$3.1B bond package gets initial OK in House
Posted June 18, 2020 1:57 p.m. EDT
Updated June 18, 2020 5:56 p.m. EDT
Raleigh, N.C. — The House gave preliminary approval Thursday to putting a $3.1 billion bond referendum before voters this November.
A final vote is set for Monday night after the initial 113-4 vote in favor.
About $1.15 billion would go to the state Department of Transportation for operational expenses like maintenance, as well as projects that are already approved in the Strategic Transportation and Infrastructure Plan.
The remaining $1.95 billion would be divided among universities ($600 million), community colleges ($300 million) and local K-12 school districts ($1.05 billion) for construction and repair needs. The formula for local districts would be based on enrollment but would be weighted to favor smaller or more rural counties with less robust tax bases on which to draw. Every district would be guaranteed $5 million.
At a House Finance committee meeting Thursday morning, House Speaker Tim Moore, the sponsor of House Bill 1225, said he was told by State Treasurer Dale Folwell that the state could afford to borrow up to $3.16 billion in general obligation debt. The total proposal comes in just under that.
That amount of debt is generating some heartburn among the more conservative members of the House Republican caucus. It’s been only four years since the state’s voters approved the last general-obligation debt, the $2 billion “Connect NC” bond package.
Some are also concerned about whether the DOT should be given so much funding in light of a recent performance audit that found questionable budgeting decisions at the agency.
Moore, R-Cleveland, assured the committee that a DOT reform bill currently in the Senate includes new accountability requirements for the agency, including outside audits for spending.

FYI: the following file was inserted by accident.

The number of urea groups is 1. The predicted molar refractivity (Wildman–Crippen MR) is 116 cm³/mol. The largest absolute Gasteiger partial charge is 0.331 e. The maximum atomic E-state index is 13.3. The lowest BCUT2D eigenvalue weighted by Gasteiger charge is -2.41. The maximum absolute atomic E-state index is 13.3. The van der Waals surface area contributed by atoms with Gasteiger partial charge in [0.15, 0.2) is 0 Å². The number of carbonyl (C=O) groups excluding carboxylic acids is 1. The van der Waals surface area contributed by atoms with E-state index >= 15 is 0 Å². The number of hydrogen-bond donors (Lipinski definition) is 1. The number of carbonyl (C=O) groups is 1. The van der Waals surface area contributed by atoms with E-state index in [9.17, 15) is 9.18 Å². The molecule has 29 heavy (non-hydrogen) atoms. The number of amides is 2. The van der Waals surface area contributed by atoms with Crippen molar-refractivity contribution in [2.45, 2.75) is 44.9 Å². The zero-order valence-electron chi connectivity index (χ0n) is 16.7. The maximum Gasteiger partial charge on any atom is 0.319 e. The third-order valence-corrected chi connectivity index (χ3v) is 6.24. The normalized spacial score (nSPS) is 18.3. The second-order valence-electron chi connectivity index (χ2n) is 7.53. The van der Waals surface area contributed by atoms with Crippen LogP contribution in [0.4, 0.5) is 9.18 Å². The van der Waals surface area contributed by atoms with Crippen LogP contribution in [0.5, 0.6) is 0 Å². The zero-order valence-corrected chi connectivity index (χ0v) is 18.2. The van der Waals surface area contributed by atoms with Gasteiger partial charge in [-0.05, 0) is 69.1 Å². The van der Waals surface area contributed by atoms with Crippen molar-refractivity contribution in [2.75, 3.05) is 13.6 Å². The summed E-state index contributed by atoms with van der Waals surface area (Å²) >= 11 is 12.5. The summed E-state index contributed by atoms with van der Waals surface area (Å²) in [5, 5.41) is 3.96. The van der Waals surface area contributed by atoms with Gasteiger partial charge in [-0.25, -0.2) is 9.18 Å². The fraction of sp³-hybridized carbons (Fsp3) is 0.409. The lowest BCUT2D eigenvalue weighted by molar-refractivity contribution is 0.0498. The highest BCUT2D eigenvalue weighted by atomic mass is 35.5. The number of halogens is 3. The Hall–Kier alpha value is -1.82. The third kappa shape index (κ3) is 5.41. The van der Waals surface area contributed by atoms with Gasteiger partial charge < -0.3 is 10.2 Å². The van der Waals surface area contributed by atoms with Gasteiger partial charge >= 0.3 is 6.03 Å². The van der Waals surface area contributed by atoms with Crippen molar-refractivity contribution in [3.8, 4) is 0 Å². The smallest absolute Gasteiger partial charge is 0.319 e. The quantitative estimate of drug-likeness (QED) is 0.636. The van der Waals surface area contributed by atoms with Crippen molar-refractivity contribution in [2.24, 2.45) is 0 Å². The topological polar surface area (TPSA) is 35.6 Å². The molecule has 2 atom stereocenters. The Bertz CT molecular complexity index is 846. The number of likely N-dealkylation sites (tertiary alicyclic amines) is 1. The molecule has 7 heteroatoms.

“Before the DOT can issue those bonds, they’re going to have to have their financial house in order to have those things done,” he said.
House Transportation Chairman Rep John Torbett, another supporter, said the debt total would be issued over the course of five years, and each year’s issuance would be divided between education and the DOT.
“Please understand that, if the voters pass this in November, that the day after the election, nobody gets a check for $1.5 billion,” said Torbett, R-Gaston. “That’s not how it’s done.”
Moore said a bond is "better than any gas tax or anything" to fund current transportation needs.
“Right now, interest is cheap. You’re almost getting paid to take money right now,” he said. “It is the best time to leverage debt to engage in projects.”
"Without the availability of bond money at this juncture, projects will cease, orange barrels will go away. The orange cones will go away," Torbett warned. "I'm not trying to scare you. I'm trying to be as factual as I possibly can. There is no new revenue. This body has not decided to raise revenue."
Community colleges could use the funding for a centralized IT system, repairs and renovations and to develop and expand facilities like advanced manufacturing training.
Universities could use the funding for projects prioritized by the UNC Board of Governors, for repairs or to finish financing projects for which they’ve already raised matching funds from donors.
Moore said one such project is the UNC School of Nursing, where the need for asbestos remediation has left much of the office space unusable.
“For every dollar in public money in there, you’re getting a dollar of private money,” Moore said. “That’s huge.”
Senate leaders are already signaling a chilly welcome for teh plan, however.
The Senate has long opposed general obligation borrowing, preferring pay-as-you-go programs, and Sen. Ralph Hise, R-Mitchell, said Thursday that that hasn't changed.